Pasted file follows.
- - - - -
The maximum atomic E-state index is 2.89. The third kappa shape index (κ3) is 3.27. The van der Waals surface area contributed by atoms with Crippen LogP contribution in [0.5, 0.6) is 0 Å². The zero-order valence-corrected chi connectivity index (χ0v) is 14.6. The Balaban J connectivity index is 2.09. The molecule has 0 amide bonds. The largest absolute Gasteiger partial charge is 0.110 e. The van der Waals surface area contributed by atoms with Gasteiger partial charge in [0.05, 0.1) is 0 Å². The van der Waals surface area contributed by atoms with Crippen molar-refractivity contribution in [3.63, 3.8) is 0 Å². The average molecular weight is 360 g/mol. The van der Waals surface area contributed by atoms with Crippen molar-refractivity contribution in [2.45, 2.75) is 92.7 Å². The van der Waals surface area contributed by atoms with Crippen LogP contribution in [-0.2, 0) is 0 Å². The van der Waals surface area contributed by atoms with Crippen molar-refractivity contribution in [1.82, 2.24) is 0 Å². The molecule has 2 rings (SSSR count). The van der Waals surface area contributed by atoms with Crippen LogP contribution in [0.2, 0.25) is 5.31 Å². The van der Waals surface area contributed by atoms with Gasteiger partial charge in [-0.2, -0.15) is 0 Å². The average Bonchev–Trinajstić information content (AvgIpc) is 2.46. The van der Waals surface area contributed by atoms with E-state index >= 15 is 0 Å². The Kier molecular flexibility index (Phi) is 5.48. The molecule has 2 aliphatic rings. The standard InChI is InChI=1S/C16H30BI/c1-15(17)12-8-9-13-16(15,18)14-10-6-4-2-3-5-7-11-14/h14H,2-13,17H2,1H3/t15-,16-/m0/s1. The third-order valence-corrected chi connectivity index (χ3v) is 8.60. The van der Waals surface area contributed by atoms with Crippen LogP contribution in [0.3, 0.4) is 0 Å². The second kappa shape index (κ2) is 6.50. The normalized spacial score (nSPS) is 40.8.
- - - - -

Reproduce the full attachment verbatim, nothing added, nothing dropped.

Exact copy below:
The maximum atomic E-state index is 2.89. The third kappa shape index (κ3) is 3.27. The van der Waals surface area contributed by atoms with Crippen LogP contribution in [0.5, 0.6) is 0 Å². The zero-order valence-corrected chi connectivity index (χ0v) is 14.6. The Balaban J connectivity index is 2.09. The molecule has 0 amide bonds. The largest absolute Gasteiger partial charge is 0.110 e. The van der Waals surface area contributed by atoms with Gasteiger partial charge in [0.05, 0.1) is 0 Å². The van der Waals surface area contributed by atoms with Crippen molar-refractivity contribution in [3.63, 3.8) is 0 Å². The average molecular weight is 360 g/mol. The van der Waals surface area contributed by atoms with Crippen molar-refractivity contribution in [2.45, 2.75) is 92.7 Å². The van der Waals surface area contributed by atoms with Crippen LogP contribution in [-0.2, 0) is 0 Å². The van der Waals surface area contributed by atoms with Crippen molar-refractivity contribution in [1.82, 2.24) is 0 Å². The molecule has 2 rings (SSSR count). The van der Waals surface area contributed by atoms with Crippen LogP contribution in [0.2, 0.25) is 5.31 Å². The van der Waals surface area contributed by atoms with Gasteiger partial charge in [-0.2, -0.15) is 0 Å². The average Bonchev–Trinajstić information content (AvgIpc) is 2.46. The van der Waals surface area contributed by atoms with E-state index >= 15 is 0 Å². The Kier molecular flexibility index (Phi) is 5.48. The molecule has 2 aliphatic rings. The standard InChI is InChI=1S/C16H30BI/c1-15(17)12-8-9-13-16(15,18)14-10-6-4-2-3-5-7-11-14/h14H,2-13,17H2,1H3/t15-,16-/m0/s1. The third-order valence-corrected chi connectivity index (χ3v) is 8.60. The van der Waals surface area contributed by atoms with Crippen LogP contribution in [0.3, 0.4) is 0 Å². The second kappa shape index (κ2) is 6.50. The normalized spacial score (nSPS) is 40.8.